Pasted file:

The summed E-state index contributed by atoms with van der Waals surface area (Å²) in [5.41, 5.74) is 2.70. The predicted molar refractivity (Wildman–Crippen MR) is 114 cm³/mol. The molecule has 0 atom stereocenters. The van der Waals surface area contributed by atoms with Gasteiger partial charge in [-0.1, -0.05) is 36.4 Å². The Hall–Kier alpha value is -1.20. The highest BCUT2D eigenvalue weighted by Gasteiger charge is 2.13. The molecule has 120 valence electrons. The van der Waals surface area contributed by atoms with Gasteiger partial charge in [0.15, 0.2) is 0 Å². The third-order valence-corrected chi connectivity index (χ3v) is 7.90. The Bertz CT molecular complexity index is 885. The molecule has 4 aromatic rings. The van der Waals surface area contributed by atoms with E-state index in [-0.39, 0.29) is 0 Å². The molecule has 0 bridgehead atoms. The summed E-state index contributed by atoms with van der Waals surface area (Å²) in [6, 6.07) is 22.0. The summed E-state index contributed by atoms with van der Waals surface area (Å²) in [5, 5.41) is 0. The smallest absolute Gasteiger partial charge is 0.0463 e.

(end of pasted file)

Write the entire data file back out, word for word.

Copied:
The summed E-state index contributed by atoms with van der Waals surface area (Å²) in [5.41, 5.74) is 2.70. The predicted molar refractivity (Wildman–Crippen MR) is 114 cm³/mol. The molecule has 0 atom stereocenters. The van der Waals surface area contributed by atoms with Gasteiger partial charge in [-0.1, -0.05) is 36.4 Å². The Hall–Kier alpha value is -1.20. The highest BCUT2D eigenvalue weighted by Gasteiger charge is 2.13. The molecule has 120 valence electrons. The van der Waals surface area contributed by atoms with Gasteiger partial charge in [0.15, 0.2) is 0 Å². The third-order valence-corrected chi connectivity index (χ3v) is 7.90. The Bertz CT molecular complexity index is 885. The molecule has 4 aromatic rings. The van der Waals surface area contributed by atoms with E-state index in [-0.39, 0.29) is 0 Å². The molecule has 0 bridgehead atoms. The summed E-state index contributed by atoms with van der Waals surface area (Å²) in [6, 6.07) is 22.0. The summed E-state index contributed by atoms with van der Waals surface area (Å²) in [5, 5.41) is 0. The smallest absolute Gasteiger partial charge is 0.0463 e.